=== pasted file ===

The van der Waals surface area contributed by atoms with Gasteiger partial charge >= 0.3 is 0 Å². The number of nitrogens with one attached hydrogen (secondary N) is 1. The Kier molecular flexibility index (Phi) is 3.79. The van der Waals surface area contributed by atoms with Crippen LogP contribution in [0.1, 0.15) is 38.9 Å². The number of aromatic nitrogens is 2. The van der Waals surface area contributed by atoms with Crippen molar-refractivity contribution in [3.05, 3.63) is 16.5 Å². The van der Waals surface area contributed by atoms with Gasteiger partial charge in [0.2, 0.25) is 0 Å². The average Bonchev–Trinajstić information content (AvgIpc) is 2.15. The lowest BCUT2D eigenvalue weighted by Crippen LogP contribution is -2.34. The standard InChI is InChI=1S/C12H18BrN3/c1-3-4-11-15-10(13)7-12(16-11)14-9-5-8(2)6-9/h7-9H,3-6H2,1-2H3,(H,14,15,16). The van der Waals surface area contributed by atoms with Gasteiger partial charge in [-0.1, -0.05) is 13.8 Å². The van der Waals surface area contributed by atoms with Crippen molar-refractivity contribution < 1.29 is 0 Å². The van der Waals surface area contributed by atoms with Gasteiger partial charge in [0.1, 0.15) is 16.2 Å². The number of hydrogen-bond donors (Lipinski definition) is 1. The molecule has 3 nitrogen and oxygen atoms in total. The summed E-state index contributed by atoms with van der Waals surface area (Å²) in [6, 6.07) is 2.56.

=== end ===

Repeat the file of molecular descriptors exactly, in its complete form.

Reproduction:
The van der Waals surface area contributed by atoms with Gasteiger partial charge >= 0.3 is 0 Å². The number of nitrogens with one attached hydrogen (secondary N) is 1. The Kier molecular flexibility index (Phi) is 3.79. The van der Waals surface area contributed by atoms with Crippen LogP contribution in [0.1, 0.15) is 38.9 Å². The number of aromatic nitrogens is 2. The van der Waals surface area contributed by atoms with Crippen molar-refractivity contribution in [3.05, 3.63) is 16.5 Å². The van der Waals surface area contributed by atoms with Gasteiger partial charge in [0.2, 0.25) is 0 Å². The average Bonchev–Trinajstić information content (AvgIpc) is 2.15. The lowest BCUT2D eigenvalue weighted by Crippen LogP contribution is -2.34. The standard InChI is InChI=1S/C12H18BrN3/c1-3-4-11-15-10(13)7-12(16-11)14-9-5-8(2)6-9/h7-9H,3-6H2,1-2H3,(H,14,15,16). The van der Waals surface area contributed by atoms with Gasteiger partial charge in [-0.1, -0.05) is 13.8 Å². The van der Waals surface area contributed by atoms with Crippen molar-refractivity contribution < 1.29 is 0 Å². The van der Waals surface area contributed by atoms with Gasteiger partial charge in [0.1, 0.15) is 16.2 Å². The number of hydrogen-bond donors (Lipinski definition) is 1. The molecule has 3 nitrogen and oxygen atoms in total. The summed E-state index contributed by atoms with van der Waals surface area (Å²) in [6, 6.07) is 2.56.